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M. L. Teer writes a letter to Senator Robert F. Kennedy on behalf of her nephew, Robert Williams of Chicago, IL.
Dr. King argues that desegregation is only the first step towards the ultimate goal of complete racial equality. He explains that nonviolence, driven by the power of love, is crucial to create true integration.
This document is a brief work summary for Rachel Davis DuBoise as a member of the Dialogue Department of SCLC covering the periods from November 1965 to October 1966.
Melis Nicolaides invites Dr. King to participate in the Third Marathon Peace March in Athens, Greece. At the first Peace March, only one person completed the march and that person was killed the following year. The next year "thousands of Greek people marched in the footsteps" of the murdered individual. Nicolaides explains that Dr. King's participation will be "an important contribution to the cause of peace."
The Student Nonviolent Coordinating Committee extends gratitude to Dr. King for his deep commitment to the concept of nonviolence and a free society while he is incarcerated in the Dekalb County Jail.
New Jersey Senator Clifford Case informs Dr. King that he feels strongly about the elimination of poll taxes as a condition to vote, and he will do his best to push through a provision abolishing these taxes.
Harper & Row informs Joan Daves about the receipt of the quote on Dr. King from Harry Golden, Editor of the Carolina Israelite.
Dr. King delivers this address after returning from his trip to Oslo, Norway. A recognition dinner is held in his hometown of Atlanta, Georgia as an honor for receiving the Nobel Peace Prize. King thanks supporters, family, and friends, however, accepts the award on behalf of the many people struggling for justice and civil rights. He states that oppressed people can only stay oppressed for so long because "the yearning for freedom eventually manifests itself."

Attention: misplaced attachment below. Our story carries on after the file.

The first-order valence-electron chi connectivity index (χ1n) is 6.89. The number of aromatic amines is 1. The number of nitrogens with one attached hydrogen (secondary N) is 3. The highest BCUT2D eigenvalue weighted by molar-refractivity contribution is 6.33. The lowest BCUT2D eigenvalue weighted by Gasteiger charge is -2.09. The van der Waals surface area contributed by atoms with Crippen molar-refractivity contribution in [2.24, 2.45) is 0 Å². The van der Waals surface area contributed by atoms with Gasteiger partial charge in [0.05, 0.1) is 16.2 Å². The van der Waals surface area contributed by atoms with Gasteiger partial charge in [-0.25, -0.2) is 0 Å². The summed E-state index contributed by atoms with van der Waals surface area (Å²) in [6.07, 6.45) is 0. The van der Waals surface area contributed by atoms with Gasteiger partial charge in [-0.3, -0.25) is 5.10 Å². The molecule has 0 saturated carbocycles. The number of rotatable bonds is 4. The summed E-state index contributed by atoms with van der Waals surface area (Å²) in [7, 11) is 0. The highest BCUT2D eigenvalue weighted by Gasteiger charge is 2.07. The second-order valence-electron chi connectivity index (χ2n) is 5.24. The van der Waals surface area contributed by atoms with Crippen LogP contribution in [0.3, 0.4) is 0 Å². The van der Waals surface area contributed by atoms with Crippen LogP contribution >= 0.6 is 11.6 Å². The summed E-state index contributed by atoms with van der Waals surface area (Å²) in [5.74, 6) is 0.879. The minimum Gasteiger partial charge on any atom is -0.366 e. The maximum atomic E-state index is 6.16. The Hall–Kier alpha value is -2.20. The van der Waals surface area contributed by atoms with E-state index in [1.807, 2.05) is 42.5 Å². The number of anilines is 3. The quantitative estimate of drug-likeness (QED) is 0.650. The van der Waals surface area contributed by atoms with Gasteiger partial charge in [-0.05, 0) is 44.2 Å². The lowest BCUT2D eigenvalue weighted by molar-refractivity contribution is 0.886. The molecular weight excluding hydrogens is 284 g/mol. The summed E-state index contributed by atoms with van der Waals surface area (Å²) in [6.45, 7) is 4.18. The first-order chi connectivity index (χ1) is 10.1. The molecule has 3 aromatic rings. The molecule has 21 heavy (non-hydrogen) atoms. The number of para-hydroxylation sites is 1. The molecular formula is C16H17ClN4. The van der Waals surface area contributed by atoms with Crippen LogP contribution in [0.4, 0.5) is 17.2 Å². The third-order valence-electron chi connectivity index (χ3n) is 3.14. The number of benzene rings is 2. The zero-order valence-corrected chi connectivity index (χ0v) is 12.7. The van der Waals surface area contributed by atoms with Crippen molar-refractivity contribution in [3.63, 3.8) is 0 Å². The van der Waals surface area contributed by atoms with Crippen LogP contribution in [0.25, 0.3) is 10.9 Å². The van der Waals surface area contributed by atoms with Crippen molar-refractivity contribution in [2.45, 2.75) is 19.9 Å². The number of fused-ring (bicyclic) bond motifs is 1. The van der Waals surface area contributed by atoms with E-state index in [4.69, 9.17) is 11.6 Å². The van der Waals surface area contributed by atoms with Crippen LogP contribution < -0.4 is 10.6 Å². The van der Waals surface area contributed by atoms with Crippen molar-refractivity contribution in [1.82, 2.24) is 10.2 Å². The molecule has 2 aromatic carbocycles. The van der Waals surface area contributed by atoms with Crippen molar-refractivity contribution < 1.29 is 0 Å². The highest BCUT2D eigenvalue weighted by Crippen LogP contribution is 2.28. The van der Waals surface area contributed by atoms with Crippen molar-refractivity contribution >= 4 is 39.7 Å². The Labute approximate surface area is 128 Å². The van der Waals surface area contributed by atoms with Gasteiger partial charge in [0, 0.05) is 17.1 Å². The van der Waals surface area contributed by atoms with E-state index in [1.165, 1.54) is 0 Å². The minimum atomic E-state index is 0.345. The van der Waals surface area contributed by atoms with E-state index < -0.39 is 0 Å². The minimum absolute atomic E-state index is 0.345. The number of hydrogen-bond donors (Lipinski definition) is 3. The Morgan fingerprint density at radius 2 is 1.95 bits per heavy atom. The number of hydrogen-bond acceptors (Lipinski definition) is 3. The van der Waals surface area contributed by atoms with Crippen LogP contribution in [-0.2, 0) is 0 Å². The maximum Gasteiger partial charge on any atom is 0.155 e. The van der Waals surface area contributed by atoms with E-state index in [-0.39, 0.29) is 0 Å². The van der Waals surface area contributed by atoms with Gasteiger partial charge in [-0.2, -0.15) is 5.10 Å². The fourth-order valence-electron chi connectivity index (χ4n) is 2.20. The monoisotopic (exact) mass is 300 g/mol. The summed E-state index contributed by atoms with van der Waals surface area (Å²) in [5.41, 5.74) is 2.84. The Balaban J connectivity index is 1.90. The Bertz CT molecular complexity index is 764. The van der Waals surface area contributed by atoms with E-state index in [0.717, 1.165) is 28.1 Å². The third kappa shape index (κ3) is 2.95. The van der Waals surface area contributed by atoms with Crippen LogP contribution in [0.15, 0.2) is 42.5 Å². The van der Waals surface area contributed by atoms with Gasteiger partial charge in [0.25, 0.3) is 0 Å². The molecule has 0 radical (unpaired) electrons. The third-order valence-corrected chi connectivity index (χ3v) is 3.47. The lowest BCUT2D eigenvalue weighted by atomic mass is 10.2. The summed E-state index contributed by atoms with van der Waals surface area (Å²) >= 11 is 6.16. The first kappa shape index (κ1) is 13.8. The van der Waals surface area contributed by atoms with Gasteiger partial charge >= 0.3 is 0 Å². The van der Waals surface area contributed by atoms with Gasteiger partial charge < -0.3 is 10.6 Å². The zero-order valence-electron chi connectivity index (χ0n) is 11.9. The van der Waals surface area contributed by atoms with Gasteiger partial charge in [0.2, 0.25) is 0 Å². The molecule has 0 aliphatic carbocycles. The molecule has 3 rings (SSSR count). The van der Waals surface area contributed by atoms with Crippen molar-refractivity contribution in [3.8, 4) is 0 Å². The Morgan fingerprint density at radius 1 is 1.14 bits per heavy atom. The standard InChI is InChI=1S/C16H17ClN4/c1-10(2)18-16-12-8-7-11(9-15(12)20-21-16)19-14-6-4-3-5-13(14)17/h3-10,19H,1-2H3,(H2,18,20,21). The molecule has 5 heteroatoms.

This copy of Dr. King's segment on WAAF-AM radio, entitled "Sunday with Martin Luther King," explains the plight of the "Negro" in the South as similar to the oppression experienced by the Israelites in the book of Exodus.
Stanley Levison warns Mrs. King about interceding between governments.
T. Y. Rogers gives a detailed report as the Acting Director of the SCLC Affiliates Department. He includes certain organization procedures that will enhance the vitality of the staff and the number of affiliates in various regions of the country.
Dr. King thanks newly elected Transport Workers Union President Matthew Guinan for his contribution that will aid SCLC in their efforts. However, the contribution was made out to Dr. King, which causes him to inform Mr. Guinan to make the check payable to the SCLC. Dr. King congratulates Guinan on his recent position and wishes him much success.
Dr. King uses Greek Philosophy, the Christian conception of agape love, and the need for nonviolent resistance as a guideline of "Facing the Challenge of a New Life" in America. Throughout the sermon, he encourages African Americans to remain committed to the nonviolent principles of the Montgomery Bus Boycott and the precepts of Christian living to facilitate the birth of a new way of life in an America dealing with violent conflicts over social conditions.
Dr. King addresses the positive changes that have taken place across the world and how they should continue to occur until equality is reached.
C. I. C Bosanquet, Vice Chancellor of the University of Newcastle Upon Tyne, expresses delight in Dr. King upcoming visit to receive an honorary Doctor of Civil Law degree. He sends Dr. King a lists possible transportation options from London to the university and inquires about the length of his stay.
Reverend Walter E. Fauntroy's keynote address to the SCLC informs his listeners of the trials and the triumphs of African-Americans in the US. Fauntroy focuses primarily on the subject nonviolence and provides his listeners with a summary of the progress that blacks have made since the start of the Civil Rights Movement.
Senator Abraham Ribicoff, Chairman of the Subcommittee on Executive Reorganization, asks Dr. King to appear at a congressional hearing about the problems facing urban cities. He explains that the subcommittee does not understand the full psychological, social and economic conditions that challenge people living in urban areas.